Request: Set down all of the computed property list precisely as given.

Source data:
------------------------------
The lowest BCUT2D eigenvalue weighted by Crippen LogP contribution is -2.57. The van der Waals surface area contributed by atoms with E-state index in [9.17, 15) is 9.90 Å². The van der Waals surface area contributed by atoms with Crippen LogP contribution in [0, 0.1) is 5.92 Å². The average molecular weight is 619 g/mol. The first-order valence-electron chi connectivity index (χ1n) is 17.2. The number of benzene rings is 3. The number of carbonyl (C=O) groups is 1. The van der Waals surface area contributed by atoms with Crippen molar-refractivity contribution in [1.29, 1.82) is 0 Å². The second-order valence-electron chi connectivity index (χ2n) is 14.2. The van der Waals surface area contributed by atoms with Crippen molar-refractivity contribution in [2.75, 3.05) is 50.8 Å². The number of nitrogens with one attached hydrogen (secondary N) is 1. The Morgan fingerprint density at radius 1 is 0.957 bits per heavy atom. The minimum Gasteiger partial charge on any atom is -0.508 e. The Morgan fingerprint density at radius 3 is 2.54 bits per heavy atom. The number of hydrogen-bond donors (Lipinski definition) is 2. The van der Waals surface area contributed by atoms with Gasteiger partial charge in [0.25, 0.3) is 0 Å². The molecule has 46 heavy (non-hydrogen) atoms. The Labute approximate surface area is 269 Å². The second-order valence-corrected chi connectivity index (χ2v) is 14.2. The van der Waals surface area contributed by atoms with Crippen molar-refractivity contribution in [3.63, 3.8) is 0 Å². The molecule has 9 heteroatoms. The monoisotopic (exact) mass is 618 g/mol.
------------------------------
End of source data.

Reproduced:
The lowest BCUT2D eigenvalue weighted by Crippen LogP contribution is -2.57. The van der Waals surface area contributed by atoms with E-state index in [9.17, 15) is 9.90 Å². The van der Waals surface area contributed by atoms with Crippen LogP contribution in [0, 0.1) is 5.92 Å². The average molecular weight is 619 g/mol. The first-order valence-electron chi connectivity index (χ1n) is 17.2. The number of benzene rings is 3. The number of carbonyl (C=O) groups is 1. The van der Waals surface area contributed by atoms with Crippen molar-refractivity contribution in [1.29, 1.82) is 0 Å². The second-order valence-electron chi connectivity index (χ2n) is 14.2. The van der Waals surface area contributed by atoms with Crippen molar-refractivity contribution in [2.75, 3.05) is 50.8 Å². The number of nitrogens with one attached hydrogen (secondary N) is 1. The Morgan fingerprint density at radius 1 is 0.957 bits per heavy atom. The minimum Gasteiger partial charge on any atom is -0.508 e. The Morgan fingerprint density at radius 3 is 2.54 bits per heavy atom. The number of hydrogen-bond donors (Lipinski definition) is 2. The van der Waals surface area contributed by atoms with Gasteiger partial charge in [0.25, 0.3) is 0 Å². The molecule has 46 heavy (non-hydrogen) atoms. The Labute approximate surface area is 269 Å². The second-order valence-corrected chi connectivity index (χ2v) is 14.2. The van der Waals surface area contributed by atoms with Crippen molar-refractivity contribution in [3.63, 3.8) is 0 Å². The molecule has 9 heteroatoms. The monoisotopic (exact) mass is 618 g/mol.